Zombie Apocalypse: a symbol of collective transformation

 Gajda, Tegning af en Zombi. US Public Domain via Wikimedia
Gajda, Tegning af en Zombi. US Public Domain via Wikimedia

What cannot be worked through at the conscious level is often worked through at the unconscious level, in dreams and fantasy. cf. Carl Jung  (CW 5, para 4-45). When encountering that which we cannot dream, we confront the limits of sense.

Film and art may present an unconscious attempts to work through collective transformation at the limits of reason and sense. In zombie movies and the growing zombie apocalypse movement, we may be seeing an attempt to dream ‘apocalyptic’ change.

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An imaginal journey into the origin and history of soul

“Language, in its origin and essence, is simply a system of signs or symbols that denote real occurrences or their echo in the human soul.” (Carl Jung, para. 13)

In its origin and essence language is a mode of the soul. Jung echoes one of the earliest psychological texts, titled the Psychologia Empirica. Writing in 1732, Christian Wolff says:

“Thinking is an act of the soul whereby it becomes conscious of itself and of other things outside itself” (cited in Jung fn 2).

It is with the soul in mind that we begin our discussion of Jung’s Essay on Two Kinds of Thinking, addressing language from the perspective of the soul. Here, language is an act of the soul, whereby the soul becomes conscious of itself.


At origin, at basis, there is no thought, no language.  Something is, but we cannot call it being or non-being, we cannot know it as full or empty. All we can fathom is that it is the ground of life: essential to life, yet unsayable, unspeakable. It, unfathomable, gives birth to soul.

Ground emerges into form, becoming the divine body of life. The divine body is the birth place of soul, the container or vessel for soul. Divinity and soul are first in unity; they are “indistinct” (Para. 23), like a baby in womb.

With time, the soul emerges out of primal unity into differentiation, initiating a process of individuation. The soul aims to become conscious of itself and others outside of itself. The soul seeks to know life, as the divine body of life. Language is a mode of the soul in communion with and about its mother world. Jung says:

“From time immemorial language has been directed outwards and used as a bridge, which has but a single purpose, namely that of communication. So long as we think directedly, we think for and speak to others” (para. 12).

In its emergent form the soul thinks for and speaks to the divine body. Language becomes a bridge between a soul and divine other. The soul realizes itself in dynamic communion: speaking, bridging, linking, and interweaving with the divine body of life.

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Dialectical struggle & the Elixir of Immortality

Kurmavatara, Made in Himachal Pradesh, India,1760-65 Artist/maker unknown, India, Himachal Pradesh, Basohli or Chamba, US Public Domain
Samudra manthan, churning of the Ocean of Milk, Artist unknown- C. 1760 US Public Domain

To live is to struggle. Whether we are rich or poor, beautiful or plain, famous or more humble, we will struggle. The struggle arises from within. It is a struggle of the mind. Yet it is this very struggle that brings forth the potential for growth and Self-realization. It is our ability to be with the struggle, to work with the tensions of life, that opens a horizon for growth and awareness.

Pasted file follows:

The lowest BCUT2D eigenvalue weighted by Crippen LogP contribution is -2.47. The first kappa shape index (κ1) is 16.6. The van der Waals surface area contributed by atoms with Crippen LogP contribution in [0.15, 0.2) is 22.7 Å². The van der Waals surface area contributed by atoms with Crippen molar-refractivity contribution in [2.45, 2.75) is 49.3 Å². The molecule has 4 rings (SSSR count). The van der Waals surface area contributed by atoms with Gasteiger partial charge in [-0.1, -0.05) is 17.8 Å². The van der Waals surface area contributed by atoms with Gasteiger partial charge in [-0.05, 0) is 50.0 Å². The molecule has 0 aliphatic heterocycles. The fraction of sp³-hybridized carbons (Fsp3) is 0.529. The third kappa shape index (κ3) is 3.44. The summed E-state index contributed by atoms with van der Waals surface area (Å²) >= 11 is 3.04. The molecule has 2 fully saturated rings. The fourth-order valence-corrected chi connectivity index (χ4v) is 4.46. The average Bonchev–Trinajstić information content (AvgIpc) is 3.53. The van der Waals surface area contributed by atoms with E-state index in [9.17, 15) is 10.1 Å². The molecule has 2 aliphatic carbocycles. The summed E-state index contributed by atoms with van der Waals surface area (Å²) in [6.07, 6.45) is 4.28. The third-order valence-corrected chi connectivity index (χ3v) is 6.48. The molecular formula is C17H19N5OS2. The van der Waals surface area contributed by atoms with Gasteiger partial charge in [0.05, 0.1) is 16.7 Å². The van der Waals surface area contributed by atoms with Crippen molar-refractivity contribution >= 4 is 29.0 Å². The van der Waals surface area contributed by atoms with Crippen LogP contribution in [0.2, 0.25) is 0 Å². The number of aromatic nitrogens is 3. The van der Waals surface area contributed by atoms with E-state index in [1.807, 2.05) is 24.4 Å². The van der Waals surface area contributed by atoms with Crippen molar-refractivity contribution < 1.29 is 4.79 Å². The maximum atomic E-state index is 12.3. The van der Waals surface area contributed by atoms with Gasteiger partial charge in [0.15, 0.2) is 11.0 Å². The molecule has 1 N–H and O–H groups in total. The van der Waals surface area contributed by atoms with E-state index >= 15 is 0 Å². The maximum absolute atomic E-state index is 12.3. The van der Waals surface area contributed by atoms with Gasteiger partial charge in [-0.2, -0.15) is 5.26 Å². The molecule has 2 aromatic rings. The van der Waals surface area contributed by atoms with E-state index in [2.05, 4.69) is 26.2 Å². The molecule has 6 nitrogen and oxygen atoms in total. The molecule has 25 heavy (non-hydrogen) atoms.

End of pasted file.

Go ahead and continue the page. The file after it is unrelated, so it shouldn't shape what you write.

The Vedic tradition speaks to this struggle. We are said to live within the world of Maya, the world of duality: good and bad, dark and light, sun and moon, day and night, up and down, inside and outside.

In Vedanta, this struggle of duality is related to avidyā. Avidyā is a Sanskrit word meaning ‘ignorance’ and ‘delusion.’ This word is opposed to Vidya, meaning ‘correct knowledge.’ Avidyā is represented in images of the demons. Avidyā is said to be the ignorance which prevents an understanding of the true nature of the Self, as cosmic or universal Self.

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Dreams may act in a compensatory manner to waking thought

Awareness of dream consciousness is of central importance to the process of integration and Self-realization. Carl Jung offer great insight into the nature of dreams, in particular their role in psychic integration.

Jung postulates that dreams compensates for the one-sidedness of conscious thought. He says:

“those thoughts, inclinations, and tendencies which in conscious life are too little valued come spontaneously into action during the sleeping state” (CW 8, para 466)

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Eve spins

Anonymous Author, at the Hunterian Psalter, Eve spinning, 1170, US Public Domain
Anonymous Author, at the Hunterian Psalter, Eve spinning, 1170, US Public Domain

In the image above, we see a painting from 1170 of Eve spinning. In the Middle Ages, Eve was commonly associated with spinning. Spinning is an ancient art in which plant and animal fiber fragments are spun and twisted so as to form a yarn. This is a perfect metaphor for the stories of our life, in which various fragments are twisted together to form this fate which we call our life.

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